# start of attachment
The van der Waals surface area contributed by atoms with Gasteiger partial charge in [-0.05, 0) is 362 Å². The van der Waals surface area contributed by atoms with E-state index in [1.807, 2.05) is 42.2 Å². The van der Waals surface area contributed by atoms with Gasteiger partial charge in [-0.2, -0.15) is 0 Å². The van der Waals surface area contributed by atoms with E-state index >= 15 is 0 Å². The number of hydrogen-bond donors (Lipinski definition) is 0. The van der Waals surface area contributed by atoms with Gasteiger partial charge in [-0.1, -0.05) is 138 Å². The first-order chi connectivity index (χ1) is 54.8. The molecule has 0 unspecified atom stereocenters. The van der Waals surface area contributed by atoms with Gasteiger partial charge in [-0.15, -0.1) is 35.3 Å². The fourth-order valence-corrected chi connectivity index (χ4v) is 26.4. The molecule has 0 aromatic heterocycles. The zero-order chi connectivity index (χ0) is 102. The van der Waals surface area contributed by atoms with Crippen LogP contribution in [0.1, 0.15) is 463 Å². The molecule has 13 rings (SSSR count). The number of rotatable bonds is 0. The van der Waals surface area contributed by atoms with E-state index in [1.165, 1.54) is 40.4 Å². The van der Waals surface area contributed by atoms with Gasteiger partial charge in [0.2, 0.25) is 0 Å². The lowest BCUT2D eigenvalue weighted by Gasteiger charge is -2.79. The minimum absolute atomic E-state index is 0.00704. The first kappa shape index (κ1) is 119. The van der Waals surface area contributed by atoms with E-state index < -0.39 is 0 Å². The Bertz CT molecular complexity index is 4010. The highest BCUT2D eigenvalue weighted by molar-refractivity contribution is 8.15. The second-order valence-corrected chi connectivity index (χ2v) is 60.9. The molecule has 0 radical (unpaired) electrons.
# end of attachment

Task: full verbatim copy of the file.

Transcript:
The van der Waals surface area contributed by atoms with Gasteiger partial charge in [-0.05, 0) is 362 Å². The van der Waals surface area contributed by atoms with E-state index in [1.807, 2.05) is 42.2 Å². The van der Waals surface area contributed by atoms with Gasteiger partial charge in [-0.2, -0.15) is 0 Å². The van der Waals surface area contributed by atoms with E-state index >= 15 is 0 Å². The number of hydrogen-bond donors (Lipinski definition) is 0. The van der Waals surface area contributed by atoms with Gasteiger partial charge in [-0.1, -0.05) is 138 Å². The first-order chi connectivity index (χ1) is 54.8. The molecule has 0 unspecified atom stereocenters. The van der Waals surface area contributed by atoms with Gasteiger partial charge in [-0.15, -0.1) is 35.3 Å². The fourth-order valence-corrected chi connectivity index (χ4v) is 26.4. The molecule has 0 aromatic heterocycles. The zero-order chi connectivity index (χ0) is 102. The van der Waals surface area contributed by atoms with Crippen LogP contribution in [0.1, 0.15) is 463 Å². The molecule has 13 rings (SSSR count). The number of rotatable bonds is 0. The van der Waals surface area contributed by atoms with E-state index in [1.165, 1.54) is 40.4 Å². The van der Waals surface area contributed by atoms with Gasteiger partial charge in [0.2, 0.25) is 0 Å². The lowest BCUT2D eigenvalue weighted by Gasteiger charge is -2.79. The minimum absolute atomic E-state index is 0.00704. The first kappa shape index (κ1) is 119. The van der Waals surface area contributed by atoms with E-state index < -0.39 is 0 Å². The Bertz CT molecular complexity index is 4010. The highest BCUT2D eigenvalue weighted by molar-refractivity contribution is 8.15. The second-order valence-corrected chi connectivity index (χ2v) is 60.9. The molecule has 0 radical (unpaired) electrons.